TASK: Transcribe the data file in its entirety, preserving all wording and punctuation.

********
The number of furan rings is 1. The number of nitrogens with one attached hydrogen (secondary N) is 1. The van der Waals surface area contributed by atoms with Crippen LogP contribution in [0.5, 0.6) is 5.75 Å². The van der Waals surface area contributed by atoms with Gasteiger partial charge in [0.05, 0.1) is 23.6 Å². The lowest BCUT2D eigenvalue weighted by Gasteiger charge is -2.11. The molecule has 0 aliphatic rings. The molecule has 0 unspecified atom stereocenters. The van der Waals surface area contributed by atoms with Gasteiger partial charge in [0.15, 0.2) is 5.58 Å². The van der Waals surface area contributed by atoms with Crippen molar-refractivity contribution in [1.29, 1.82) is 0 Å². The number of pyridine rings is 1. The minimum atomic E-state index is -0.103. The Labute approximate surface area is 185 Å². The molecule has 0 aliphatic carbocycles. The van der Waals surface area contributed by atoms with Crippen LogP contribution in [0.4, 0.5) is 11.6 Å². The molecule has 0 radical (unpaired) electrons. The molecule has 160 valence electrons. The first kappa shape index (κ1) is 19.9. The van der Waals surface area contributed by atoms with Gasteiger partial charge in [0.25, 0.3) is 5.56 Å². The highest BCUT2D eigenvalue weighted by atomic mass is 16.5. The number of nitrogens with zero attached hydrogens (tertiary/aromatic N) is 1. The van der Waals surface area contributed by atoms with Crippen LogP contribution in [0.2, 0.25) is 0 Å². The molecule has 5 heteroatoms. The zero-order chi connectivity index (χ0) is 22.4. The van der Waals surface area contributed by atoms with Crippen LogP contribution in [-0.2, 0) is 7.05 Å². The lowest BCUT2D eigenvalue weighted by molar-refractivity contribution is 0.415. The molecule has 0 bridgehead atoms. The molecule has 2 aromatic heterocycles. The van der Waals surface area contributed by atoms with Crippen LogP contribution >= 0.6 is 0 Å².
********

The number of furan rings is 1. The number of nitrogens with one attached hydrogen (secondary N) is 1. The van der Waals surface area contributed by atoms with Crippen LogP contribution in [0.5, 0.6) is 5.75 Å². The van der Waals surface area contributed by atoms with Gasteiger partial charge in [0.05, 0.1) is 23.6 Å². The lowest BCUT2D eigenvalue weighted by Gasteiger charge is -2.11. The molecule has 0 aliphatic rings. The molecule has 0 unspecified atom stereocenters. The van der Waals surface area contributed by atoms with Gasteiger partial charge in [0.15, 0.2) is 5.58 Å². The van der Waals surface area contributed by atoms with Crippen molar-refractivity contribution in [1.29, 1.82) is 0 Å². The number of pyridine rings is 1. The minimum atomic E-state index is -0.103. The Labute approximate surface area is 185 Å². The molecule has 0 aliphatic carbocycles. The van der Waals surface area contributed by atoms with Crippen LogP contribution in [0.4, 0.5) is 11.6 Å². The molecule has 0 radical (unpaired) electrons. The molecule has 160 valence electrons. The first kappa shape index (κ1) is 19.9. The van der Waals surface area contributed by atoms with Gasteiger partial charge in [0.25, 0.3) is 5.56 Å². The highest BCUT2D eigenvalue weighted by atomic mass is 16.5. The number of nitrogens with zero attached hydrogens (tertiary/aromatic N) is 1. The van der Waals surface area contributed by atoms with Crippen LogP contribution in [0.2, 0.25) is 0 Å². The molecule has 5 heteroatoms. The zero-order chi connectivity index (χ0) is 22.4. The van der Waals surface area contributed by atoms with Crippen LogP contribution in [-0.2, 0) is 7.05 Å². The lowest BCUT2D eigenvalue weighted by molar-refractivity contribution is 0.415. The molecule has 0 bridgehead atoms. The molecule has 2 aromatic heterocycles. The van der Waals surface area contributed by atoms with Crippen LogP contribution >= 0.6 is 0 Å².